[1] The events that signify the flow of time in a more episodic manner. In most Western civilizations people consider time as the linear flow in which we have the tenses of past, present and future, and usually through which our events happen, and through which we grow. But, as observed by Geertz, in the Balinese culture their flow of time is realized through the periods ‘when nothing happens’ and ‘when suddenly everything is alive and active’, in this case that ‘life/alive event’ is a cockfight. 

Jørn Eriksson

Cockfights as a meta-social commentary on themselves

To my surprise, and what Geertz notes in the end, is that these cockfights can be seen as a sort of representation, a sort of mimesis of the people, specifically the men. I indeed thought of a different kind of representation. I misrepresented it in my head as a type of play where the men completely learn about themselves and change themselves and their society little by little, cockfight by cockfight. But their representation is different. It is not about the change, because at the end of the fight nothing really changes. Except for the loss of money as the bets get determined, no one transforms themselves into something different now. Their social status does not change, or even their financial one. This is a fun display of themselves, but ultimately nothing of the more abstract thought.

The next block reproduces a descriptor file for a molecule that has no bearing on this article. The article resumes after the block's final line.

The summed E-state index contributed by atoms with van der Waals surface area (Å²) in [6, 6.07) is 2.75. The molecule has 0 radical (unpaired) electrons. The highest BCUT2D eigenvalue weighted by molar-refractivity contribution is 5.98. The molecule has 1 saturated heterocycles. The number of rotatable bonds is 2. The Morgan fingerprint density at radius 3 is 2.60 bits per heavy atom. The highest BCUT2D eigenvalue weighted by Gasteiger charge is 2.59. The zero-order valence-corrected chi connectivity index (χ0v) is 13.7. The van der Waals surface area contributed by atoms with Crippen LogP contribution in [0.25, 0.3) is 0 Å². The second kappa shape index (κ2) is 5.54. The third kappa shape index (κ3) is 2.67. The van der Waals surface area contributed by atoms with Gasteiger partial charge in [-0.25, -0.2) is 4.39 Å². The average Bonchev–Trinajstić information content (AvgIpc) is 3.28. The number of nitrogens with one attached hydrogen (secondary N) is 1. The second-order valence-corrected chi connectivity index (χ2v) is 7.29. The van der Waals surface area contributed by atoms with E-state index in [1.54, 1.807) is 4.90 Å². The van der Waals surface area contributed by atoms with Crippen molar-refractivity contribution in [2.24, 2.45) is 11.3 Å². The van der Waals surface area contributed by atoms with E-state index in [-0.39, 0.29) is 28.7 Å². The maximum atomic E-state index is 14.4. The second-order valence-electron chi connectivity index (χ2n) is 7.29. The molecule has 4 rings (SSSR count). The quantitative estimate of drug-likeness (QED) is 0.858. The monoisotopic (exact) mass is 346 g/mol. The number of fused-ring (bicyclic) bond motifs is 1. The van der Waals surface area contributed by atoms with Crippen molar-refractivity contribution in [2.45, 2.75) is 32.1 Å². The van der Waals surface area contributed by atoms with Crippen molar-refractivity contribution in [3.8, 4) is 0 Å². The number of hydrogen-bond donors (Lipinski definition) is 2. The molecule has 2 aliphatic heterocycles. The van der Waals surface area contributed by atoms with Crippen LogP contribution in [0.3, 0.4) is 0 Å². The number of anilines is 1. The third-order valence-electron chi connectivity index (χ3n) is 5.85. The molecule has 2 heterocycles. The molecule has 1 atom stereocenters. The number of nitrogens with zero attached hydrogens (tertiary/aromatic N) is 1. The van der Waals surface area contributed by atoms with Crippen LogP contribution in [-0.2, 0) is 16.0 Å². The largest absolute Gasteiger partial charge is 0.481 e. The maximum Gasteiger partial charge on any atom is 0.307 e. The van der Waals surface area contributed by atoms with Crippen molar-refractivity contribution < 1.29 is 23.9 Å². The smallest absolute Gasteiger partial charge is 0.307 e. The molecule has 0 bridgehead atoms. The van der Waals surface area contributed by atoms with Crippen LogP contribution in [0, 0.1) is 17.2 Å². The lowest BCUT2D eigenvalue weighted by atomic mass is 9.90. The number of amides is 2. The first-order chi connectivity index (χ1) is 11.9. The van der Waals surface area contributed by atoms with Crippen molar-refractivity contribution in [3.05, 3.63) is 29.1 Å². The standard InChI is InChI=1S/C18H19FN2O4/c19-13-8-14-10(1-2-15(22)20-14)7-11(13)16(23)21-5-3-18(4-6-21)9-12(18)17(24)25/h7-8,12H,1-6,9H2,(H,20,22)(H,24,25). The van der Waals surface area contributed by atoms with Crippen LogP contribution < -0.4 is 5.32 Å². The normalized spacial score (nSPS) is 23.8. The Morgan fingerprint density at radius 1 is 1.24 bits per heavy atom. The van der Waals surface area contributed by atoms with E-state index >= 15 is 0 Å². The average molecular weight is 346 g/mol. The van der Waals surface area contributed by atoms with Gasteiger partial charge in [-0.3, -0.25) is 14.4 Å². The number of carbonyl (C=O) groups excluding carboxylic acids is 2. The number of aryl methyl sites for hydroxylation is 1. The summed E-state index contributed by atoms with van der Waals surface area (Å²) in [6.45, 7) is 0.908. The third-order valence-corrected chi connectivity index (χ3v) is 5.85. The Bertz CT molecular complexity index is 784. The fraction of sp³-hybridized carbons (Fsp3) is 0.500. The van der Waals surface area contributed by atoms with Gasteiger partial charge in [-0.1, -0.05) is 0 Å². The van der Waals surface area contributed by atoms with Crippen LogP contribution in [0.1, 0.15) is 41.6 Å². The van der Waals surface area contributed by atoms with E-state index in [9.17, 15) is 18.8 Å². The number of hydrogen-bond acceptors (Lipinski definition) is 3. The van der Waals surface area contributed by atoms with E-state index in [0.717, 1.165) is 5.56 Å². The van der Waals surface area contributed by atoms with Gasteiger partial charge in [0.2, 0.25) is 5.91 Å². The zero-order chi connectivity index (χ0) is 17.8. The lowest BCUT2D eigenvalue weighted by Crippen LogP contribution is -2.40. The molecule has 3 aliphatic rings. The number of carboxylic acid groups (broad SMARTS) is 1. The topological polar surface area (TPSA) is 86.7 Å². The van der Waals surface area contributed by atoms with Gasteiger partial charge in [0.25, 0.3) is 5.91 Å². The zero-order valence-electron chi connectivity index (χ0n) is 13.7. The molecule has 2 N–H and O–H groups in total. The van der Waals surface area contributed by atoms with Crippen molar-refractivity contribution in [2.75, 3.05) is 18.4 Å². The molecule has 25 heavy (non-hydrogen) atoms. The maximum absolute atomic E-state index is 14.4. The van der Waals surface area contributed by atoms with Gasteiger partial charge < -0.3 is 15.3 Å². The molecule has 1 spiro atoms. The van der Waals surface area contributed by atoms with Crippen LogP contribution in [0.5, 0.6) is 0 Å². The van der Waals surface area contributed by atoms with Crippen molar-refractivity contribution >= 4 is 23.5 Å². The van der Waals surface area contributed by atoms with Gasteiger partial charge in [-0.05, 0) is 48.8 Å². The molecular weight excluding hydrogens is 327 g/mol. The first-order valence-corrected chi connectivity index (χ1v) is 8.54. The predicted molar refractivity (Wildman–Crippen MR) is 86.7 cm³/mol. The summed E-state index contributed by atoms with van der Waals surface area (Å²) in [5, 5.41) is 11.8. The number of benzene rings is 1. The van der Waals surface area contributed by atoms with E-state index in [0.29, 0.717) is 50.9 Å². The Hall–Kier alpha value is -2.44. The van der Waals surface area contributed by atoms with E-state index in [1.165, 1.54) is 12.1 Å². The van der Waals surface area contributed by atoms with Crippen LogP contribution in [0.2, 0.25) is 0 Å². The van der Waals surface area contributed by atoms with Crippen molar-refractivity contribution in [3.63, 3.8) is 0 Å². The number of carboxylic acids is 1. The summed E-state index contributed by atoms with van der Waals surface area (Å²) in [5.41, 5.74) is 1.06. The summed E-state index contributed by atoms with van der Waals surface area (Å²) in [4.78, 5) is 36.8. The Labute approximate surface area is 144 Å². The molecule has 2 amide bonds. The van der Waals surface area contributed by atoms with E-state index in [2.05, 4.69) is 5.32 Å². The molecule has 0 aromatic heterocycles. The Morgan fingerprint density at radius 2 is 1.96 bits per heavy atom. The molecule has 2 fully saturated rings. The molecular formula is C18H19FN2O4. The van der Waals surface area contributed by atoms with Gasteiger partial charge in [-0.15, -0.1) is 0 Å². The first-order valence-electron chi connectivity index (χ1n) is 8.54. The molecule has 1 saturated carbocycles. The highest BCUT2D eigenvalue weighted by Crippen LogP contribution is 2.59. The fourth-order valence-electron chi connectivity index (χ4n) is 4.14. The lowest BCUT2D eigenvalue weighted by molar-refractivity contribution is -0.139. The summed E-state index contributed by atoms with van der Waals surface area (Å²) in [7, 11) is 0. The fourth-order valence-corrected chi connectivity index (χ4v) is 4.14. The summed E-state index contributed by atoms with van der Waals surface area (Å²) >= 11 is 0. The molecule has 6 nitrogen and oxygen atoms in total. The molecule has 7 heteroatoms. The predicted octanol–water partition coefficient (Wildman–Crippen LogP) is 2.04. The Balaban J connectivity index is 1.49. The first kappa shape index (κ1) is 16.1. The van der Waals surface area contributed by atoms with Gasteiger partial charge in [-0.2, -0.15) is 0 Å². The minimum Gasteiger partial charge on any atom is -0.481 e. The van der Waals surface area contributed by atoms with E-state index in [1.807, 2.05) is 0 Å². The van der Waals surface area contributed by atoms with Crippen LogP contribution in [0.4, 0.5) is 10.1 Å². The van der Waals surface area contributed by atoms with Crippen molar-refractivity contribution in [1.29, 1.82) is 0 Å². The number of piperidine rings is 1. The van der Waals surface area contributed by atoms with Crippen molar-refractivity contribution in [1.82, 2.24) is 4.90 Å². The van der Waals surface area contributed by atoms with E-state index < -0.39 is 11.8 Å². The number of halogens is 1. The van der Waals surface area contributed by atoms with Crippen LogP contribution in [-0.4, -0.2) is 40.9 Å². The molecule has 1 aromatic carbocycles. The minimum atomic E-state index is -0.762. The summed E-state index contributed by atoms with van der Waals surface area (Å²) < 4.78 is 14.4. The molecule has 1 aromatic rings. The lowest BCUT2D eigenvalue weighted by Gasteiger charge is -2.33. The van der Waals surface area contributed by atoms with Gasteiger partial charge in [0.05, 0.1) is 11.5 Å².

Sentimental education

As the cockfights are held for fun, they are a play for and on the Balinese men, they also serve as a mirror. Through the whole excitement of the play, the preparations for it and the energy and emotions running high, the Balinese learn about their own emotions – so rarely displayed in general. Learning about the individual and their community is what develops the sensibility of each one participating in this event. A cock is a figurative mirror to the men, but again, only to see themselves and not to actually apply it in their real life.

In the cockfight, then, the Balinese forms and discovers his temperament and his society’s temper at the same time. – Clifford Geertz


And what is this ‘other’ I keep on repeating and referring to as a special term or concept?

Shih-Lun Chang